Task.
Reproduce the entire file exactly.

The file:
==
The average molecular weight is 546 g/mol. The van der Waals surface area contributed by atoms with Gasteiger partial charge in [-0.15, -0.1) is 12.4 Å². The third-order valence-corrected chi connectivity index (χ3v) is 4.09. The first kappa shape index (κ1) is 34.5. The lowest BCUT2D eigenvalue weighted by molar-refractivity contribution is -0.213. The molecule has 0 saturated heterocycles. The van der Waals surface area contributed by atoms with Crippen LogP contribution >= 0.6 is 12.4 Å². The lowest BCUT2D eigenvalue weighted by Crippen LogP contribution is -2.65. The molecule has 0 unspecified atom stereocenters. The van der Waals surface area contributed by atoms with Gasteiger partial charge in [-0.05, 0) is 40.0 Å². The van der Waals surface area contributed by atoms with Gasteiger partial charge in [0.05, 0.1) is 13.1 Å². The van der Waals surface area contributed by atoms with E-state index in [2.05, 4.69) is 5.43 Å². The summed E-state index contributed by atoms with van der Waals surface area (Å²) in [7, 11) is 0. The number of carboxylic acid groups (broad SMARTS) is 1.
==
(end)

The average molecular weight is 546 g/mol. The van der Waals surface area contributed by atoms with Gasteiger partial charge in [-0.15, -0.1) is 12.4 Å². The third-order valence-corrected chi connectivity index (χ3v) is 4.09. The first kappa shape index (κ1) is 34.5. The lowest BCUT2D eigenvalue weighted by molar-refractivity contribution is -0.213. The molecule has 0 saturated heterocycles. The van der Waals surface area contributed by atoms with Crippen LogP contribution >= 0.6 is 12.4 Å². The lowest BCUT2D eigenvalue weighted by Crippen LogP contribution is -2.65. The molecule has 0 unspecified atom stereocenters. The van der Waals surface area contributed by atoms with Gasteiger partial charge in [-0.05, 0) is 40.0 Å². The van der Waals surface area contributed by atoms with Gasteiger partial charge in [0.05, 0.1) is 13.1 Å². The van der Waals surface area contributed by atoms with E-state index in [2.05, 4.69) is 5.43 Å². The summed E-state index contributed by atoms with van der Waals surface area (Å²) in [7, 11) is 0. The number of carboxylic acid groups (broad SMARTS) is 1.